AEC power outage is a safety precaution

Anza Electric Cooperative, Inc. (AEC) experienced a system wide power outage. Southern California Edison (SEC) turned AEC’s system off as a safety precaution due to the high winds being experienced in the region on Thursday, Dec. 7 at about 11:30 a. m.. No estimated time of when the power would be restored was known at the time.
Southern California Edison (SCE) replied to an inquiry posted on social media, “SCE has shut off power to the Idyllwild area in Riverside County at 11:47 a.m. today due to severe weather conditions. This action is being taken due to safety concerns for customers in the region. The power shut-off is now in effect and will continue until local conditions improve and crews determine it is safe to re-energize lines. For the latest updates, please visit http://on.edison.com/2zTSEF6. Thank you.”
The action was taken due to safety concerns for customers in the Anza, Aguanga and Mountain Center areas in Riverside County due to severe weather conditions and extreme fire danger.
AEC anticipated the power to be restored by 12:00 p. m. but the lines were re-energized by 10:20 a. m., Friday, Dec. 8.
The Anza Community Hall was open at 5:30 p.m. on Thursday, Dec. 7, to provide power, heat, lights, and entertainment (free WiFi), thanks to a generator brought in by the AEC. Cooperative technicians  fueled ad maintained the generator throughout the evening. The following day, the AEC office was open and provided free coffee and water.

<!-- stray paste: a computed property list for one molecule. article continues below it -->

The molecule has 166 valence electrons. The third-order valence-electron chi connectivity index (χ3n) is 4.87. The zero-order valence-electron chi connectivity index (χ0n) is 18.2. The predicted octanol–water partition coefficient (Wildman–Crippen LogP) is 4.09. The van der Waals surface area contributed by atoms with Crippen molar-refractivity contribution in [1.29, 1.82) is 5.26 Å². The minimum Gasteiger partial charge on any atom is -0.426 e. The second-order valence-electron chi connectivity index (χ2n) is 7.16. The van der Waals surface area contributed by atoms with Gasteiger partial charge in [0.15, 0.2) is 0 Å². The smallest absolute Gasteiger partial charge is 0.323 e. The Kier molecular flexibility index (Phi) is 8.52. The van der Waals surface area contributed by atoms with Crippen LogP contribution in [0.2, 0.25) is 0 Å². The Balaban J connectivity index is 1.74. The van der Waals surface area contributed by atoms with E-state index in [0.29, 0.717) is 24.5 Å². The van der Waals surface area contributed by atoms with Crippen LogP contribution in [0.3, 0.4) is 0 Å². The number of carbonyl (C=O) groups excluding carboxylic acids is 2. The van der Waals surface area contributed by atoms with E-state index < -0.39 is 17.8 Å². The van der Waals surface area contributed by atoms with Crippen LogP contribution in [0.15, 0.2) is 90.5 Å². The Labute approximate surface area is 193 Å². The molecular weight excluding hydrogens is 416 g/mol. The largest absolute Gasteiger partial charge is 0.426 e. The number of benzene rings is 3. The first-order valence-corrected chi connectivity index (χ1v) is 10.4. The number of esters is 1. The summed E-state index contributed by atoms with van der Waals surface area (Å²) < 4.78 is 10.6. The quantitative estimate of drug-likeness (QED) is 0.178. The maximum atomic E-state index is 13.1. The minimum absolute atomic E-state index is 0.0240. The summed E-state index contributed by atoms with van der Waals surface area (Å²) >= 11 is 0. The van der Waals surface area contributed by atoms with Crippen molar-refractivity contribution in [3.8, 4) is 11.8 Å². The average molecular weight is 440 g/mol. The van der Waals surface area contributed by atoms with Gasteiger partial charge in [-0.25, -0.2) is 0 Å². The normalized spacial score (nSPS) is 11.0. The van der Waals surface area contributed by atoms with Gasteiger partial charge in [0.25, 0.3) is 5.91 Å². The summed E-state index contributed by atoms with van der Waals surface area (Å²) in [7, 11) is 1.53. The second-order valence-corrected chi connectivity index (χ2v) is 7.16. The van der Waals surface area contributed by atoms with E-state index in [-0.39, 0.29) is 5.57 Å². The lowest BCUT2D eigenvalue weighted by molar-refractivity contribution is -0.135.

The Anza Electric Cooperatve’s Facebook page posted, “We understand the inconvenience of shutting off electric service and appreciate your patience as we all work through this. If you are still without power please contact the AEC office at 951-763-4333.”

One Response to "AEC power outage is a safety precaution"

  1. Gary Worobec   December 10, 2017 at 8:15 am

    I think this was irresponsible of Edison to do this without warning. Many folks were left without gas to get to work in the morning let alone enough stored fuel for their generators if they had one. Knowing that we were going to have high winds the Coop should have worked with Edison to send out an email, text or “robo” phone call to let everyone know that they might lose power and to be prepared. I think we can all handle a couple of hours without power but almost 24 hours is unacceptable when it was not a downed line or or other fault. Whoever made the decision to do this did not think it through and the effect it would have on over 14,000 people in the area.

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